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This evening, with a rare moment of time of my hands, I decided to spend it well, strolling through Green Park, here in lovely London, reading Richard Branson’s Like a Virgin (which I highly recommend to anyone with a business.. or a future business.. or any job at all for that matter.. or no job at all.. so anyone, really!) I was happily minding my own business, absorbed in my book, and then quite possibly the only thing that could have dragged me out of my meditative read-and-walk state in that moment was the click of a shutter – or rather – the continuous click-click-click of about two hundred shutters.

I had stumbled across a Brooke Shaden ‘meet up’ group, here in London. For those of you who are unaware, Brooke Shaden is something of a Flickr celebrity, whose portfolio can be seen here. While her editing skills and her constant steam of ideas are both equally impressive, I must admit, I find her work too gloomy and ominous for my taste. I’m personally more of a lens-flare/light-and-airy style girl. Nevertheless, I can see why she has such a large fan following, and the figures certainly show just how popular she is: 382K likes on her Facebook page, 12.3K Twitter followers, each photo of her Flickr account is littered with hundreds of likes, favourites and comments. I guess it shouldn’t be surprising, then, that she can so easily convince a couple of hundred Londoners to gather in Green Park one cloudy evening for a ‘totally free’ meet up with ‘lots of hugs, models to photograph and the love of the craft’, with a single Facebook post as an invitation.

I lingered for a while, curious. I had my camera with me after all. Who doesn’t enjoy a spontaneous photo shoot, after all? What I saw, however, did not strike me as the polished, well organised workshops that I imagine when I see behind the scenes images from the various Facebook fan pages of the photographers I admire, complete with agency signed models, rails full of beautiful garments, and an amazing set that no one but the workshop-running photographer would ever otherwise be able to afford.

Instead, I can only describe the scene as being reminiscent of vultures picking at the same rotting corpse for hours on end. That is the big problem with meet ups and workshops – there is no privacy. In the short time that I lingered, watching from a park bench, I saw the same scene on loop: one photographer would tentatively approach one of the volunteer models, distinctive only from their wearing one of Brooke’s trademark vintage dresses. They would briefly discuss an idea, wander off to find a patch of grass to call a studio, and approximately five clicks of the shutter later, the vultures would flock.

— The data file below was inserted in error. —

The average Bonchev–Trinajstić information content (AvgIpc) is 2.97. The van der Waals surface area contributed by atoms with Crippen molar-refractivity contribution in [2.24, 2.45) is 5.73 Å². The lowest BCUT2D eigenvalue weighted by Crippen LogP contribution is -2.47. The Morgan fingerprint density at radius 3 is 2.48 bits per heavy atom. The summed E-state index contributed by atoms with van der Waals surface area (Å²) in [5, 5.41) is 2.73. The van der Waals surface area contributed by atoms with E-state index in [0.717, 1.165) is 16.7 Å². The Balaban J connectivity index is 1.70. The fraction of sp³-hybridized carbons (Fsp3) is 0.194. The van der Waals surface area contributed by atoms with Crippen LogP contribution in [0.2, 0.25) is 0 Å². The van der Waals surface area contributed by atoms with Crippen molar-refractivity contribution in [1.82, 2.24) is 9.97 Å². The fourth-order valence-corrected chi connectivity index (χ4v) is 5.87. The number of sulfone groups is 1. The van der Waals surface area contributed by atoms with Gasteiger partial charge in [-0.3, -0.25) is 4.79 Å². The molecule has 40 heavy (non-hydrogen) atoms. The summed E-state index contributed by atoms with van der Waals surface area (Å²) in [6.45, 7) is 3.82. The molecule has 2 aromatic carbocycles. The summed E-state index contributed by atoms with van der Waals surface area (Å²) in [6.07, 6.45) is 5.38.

Next thing you know, that one photographer’s idea has been photographed a thousand times by fifty other people from every possible angle. Those images will undoubtedly pop up on Flickr in a day or two – if some of them have not already – each edited with varying degrees of skill, yet all undoubtedly almost identical. Originality… obliterated.

That is why ‘creative meet ups’ will never be for me, she whose idea-sharing skills are fairly limited to my introvert evenings alone with my thoughts, or bouncing ideas around a room with a creative team of stylists, makeup artists, designers, etc etc etc. She who will tackle anyone who dares to photograph my idea over my shoulder. At meet ups, there is not idea bouncing, no collaboration. Instead it’s a silent, mutual agreement of, ‘whatever happens here, is ours for the taking’. One person will shout out instructions to the model, and everyone will begin to capture the same shot in a strange, almost zombie-like trance.

They’re not entirely negative experiences though; I can see the value of these meet ups to others; they can be a great place to network, make new friends, gain inspiration. Everyone looked to be having a wonderful time. But personally, I think it’s surely better to network over ‘portfolio sharing’ events rather than ‘photograph mimicking’ events’.

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The 3 L's

Relocating to London

While I had for a few months been contemplating the possibility that perhaps the constant nomadic wandering was not quite as healthy as I’d originally believed, something I spoke about briefly here, the actual decision to move to London was a spontaneous one; a few hours of packing a single suitcase, and off I went!

_MG_0537-edit  In fact, even once I was here, it took a further two days before I finally, 100% decided that yes, this was not just a whim, and I was not to continue along the railway tracks as far as Paris or beyond. I wanted to stay in London. It was obvious to me from the instant I stepped off the train, but it took a few days before I accepted that I’m not quite the nomad that I thought. London is my home, it’s where I feel I have to be right now, and while the passport is still going to be used regularly, to silence that niggling feeling of wanderlust that has a tendency to well up inside me, for a few months, at least, I’ll leave it to one side to gather dust, and savor every inch of London.